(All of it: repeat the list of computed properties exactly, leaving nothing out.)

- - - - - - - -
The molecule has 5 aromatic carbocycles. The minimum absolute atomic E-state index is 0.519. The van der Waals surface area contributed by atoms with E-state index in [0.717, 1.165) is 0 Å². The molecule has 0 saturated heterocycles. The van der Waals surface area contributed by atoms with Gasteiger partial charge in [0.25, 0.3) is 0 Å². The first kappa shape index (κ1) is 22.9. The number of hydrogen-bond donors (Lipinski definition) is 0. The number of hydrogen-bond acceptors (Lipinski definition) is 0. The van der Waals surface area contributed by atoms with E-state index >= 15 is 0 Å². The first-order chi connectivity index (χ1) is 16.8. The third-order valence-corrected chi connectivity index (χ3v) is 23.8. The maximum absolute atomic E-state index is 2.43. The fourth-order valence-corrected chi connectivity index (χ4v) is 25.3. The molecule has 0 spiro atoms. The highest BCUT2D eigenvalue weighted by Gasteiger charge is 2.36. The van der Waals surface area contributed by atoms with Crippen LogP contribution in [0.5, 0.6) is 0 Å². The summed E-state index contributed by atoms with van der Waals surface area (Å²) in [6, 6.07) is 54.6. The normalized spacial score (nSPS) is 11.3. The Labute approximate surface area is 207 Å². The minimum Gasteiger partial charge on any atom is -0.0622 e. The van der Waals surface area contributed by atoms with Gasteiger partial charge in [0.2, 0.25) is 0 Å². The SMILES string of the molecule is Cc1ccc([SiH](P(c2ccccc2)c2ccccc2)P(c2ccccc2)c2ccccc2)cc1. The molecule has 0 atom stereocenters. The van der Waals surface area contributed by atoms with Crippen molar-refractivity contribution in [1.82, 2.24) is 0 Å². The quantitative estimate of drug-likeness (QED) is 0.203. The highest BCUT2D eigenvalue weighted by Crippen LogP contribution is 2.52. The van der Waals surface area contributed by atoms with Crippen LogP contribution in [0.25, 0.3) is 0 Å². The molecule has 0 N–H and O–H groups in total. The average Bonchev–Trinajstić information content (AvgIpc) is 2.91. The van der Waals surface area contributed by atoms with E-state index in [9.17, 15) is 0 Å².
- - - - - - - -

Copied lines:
The molecule has 5 aromatic carbocycles. The minimum absolute atomic E-state index is 0.519. The van der Waals surface area contributed by atoms with E-state index in [0.717, 1.165) is 0 Å². The molecule has 0 saturated heterocycles. The van der Waals surface area contributed by atoms with Gasteiger partial charge in [0.25, 0.3) is 0 Å². The first kappa shape index (κ1) is 22.9. The number of hydrogen-bond donors (Lipinski definition) is 0. The number of hydrogen-bond acceptors (Lipinski definition) is 0. The van der Waals surface area contributed by atoms with E-state index >= 15 is 0 Å². The first-order chi connectivity index (χ1) is 16.8. The third-order valence-corrected chi connectivity index (χ3v) is 23.8. The maximum absolute atomic E-state index is 2.43. The fourth-order valence-corrected chi connectivity index (χ4v) is 25.3. The molecule has 0 spiro atoms. The highest BCUT2D eigenvalue weighted by Gasteiger charge is 2.36. The van der Waals surface area contributed by atoms with Crippen LogP contribution in [0.5, 0.6) is 0 Å². The summed E-state index contributed by atoms with van der Waals surface area (Å²) in [6, 6.07) is 54.6. The normalized spacial score (nSPS) is 11.3. The Labute approximate surface area is 207 Å². The minimum Gasteiger partial charge on any atom is -0.0622 e. The van der Waals surface area contributed by atoms with Gasteiger partial charge in [0.2, 0.25) is 0 Å². The SMILES string of the molecule is Cc1ccc([SiH](P(c2ccccc2)c2ccccc2)P(c2ccccc2)c2ccccc2)cc1. The molecule has 0 atom stereocenters. The van der Waals surface area contributed by atoms with Crippen molar-refractivity contribution in [1.82, 2.24) is 0 Å². The quantitative estimate of drug-likeness (QED) is 0.203. The highest BCUT2D eigenvalue weighted by Crippen LogP contribution is 2.52. The van der Waals surface area contributed by atoms with Crippen LogP contribution in [0.25, 0.3) is 0 Å². The molecule has 0 N–H and O–H groups in total. The average Bonchev–Trinajstić information content (AvgIpc) is 2.91. The van der Waals surface area contributed by atoms with E-state index in [9.17, 15) is 0 Å².